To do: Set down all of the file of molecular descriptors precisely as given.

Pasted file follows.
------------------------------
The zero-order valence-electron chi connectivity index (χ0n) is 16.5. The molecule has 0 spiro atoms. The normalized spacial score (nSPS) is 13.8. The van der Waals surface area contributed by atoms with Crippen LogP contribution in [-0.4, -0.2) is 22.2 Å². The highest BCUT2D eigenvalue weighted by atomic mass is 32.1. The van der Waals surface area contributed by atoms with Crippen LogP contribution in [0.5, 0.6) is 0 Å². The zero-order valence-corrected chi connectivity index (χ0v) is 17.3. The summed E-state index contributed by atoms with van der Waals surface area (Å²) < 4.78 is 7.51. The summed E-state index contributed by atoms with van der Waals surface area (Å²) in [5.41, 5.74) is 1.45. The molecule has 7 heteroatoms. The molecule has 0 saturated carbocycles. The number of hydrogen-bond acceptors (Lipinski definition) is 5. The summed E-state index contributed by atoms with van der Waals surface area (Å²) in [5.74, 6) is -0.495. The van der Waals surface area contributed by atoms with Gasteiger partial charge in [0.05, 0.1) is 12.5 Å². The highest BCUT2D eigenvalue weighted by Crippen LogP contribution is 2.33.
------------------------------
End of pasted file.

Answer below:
The zero-order valence-electron chi connectivity index (χ0n) is 16.5. The molecule has 0 spiro atoms. The normalized spacial score (nSPS) is 13.8. The van der Waals surface area contributed by atoms with Crippen LogP contribution in [-0.4, -0.2) is 22.2 Å². The highest BCUT2D eigenvalue weighted by atomic mass is 32.1. The van der Waals surface area contributed by atoms with Crippen LogP contribution in [0.5, 0.6) is 0 Å². The zero-order valence-corrected chi connectivity index (χ0v) is 17.3. The summed E-state index contributed by atoms with van der Waals surface area (Å²) < 4.78 is 7.51. The summed E-state index contributed by atoms with van der Waals surface area (Å²) in [5.41, 5.74) is 1.45. The molecule has 7 heteroatoms. The molecule has 0 saturated carbocycles. The number of hydrogen-bond acceptors (Lipinski definition) is 5. The summed E-state index contributed by atoms with van der Waals surface area (Å²) in [5.74, 6) is -0.495. The van der Waals surface area contributed by atoms with Gasteiger partial charge in [0.05, 0.1) is 12.5 Å². The highest BCUT2D eigenvalue weighted by Crippen LogP contribution is 2.33.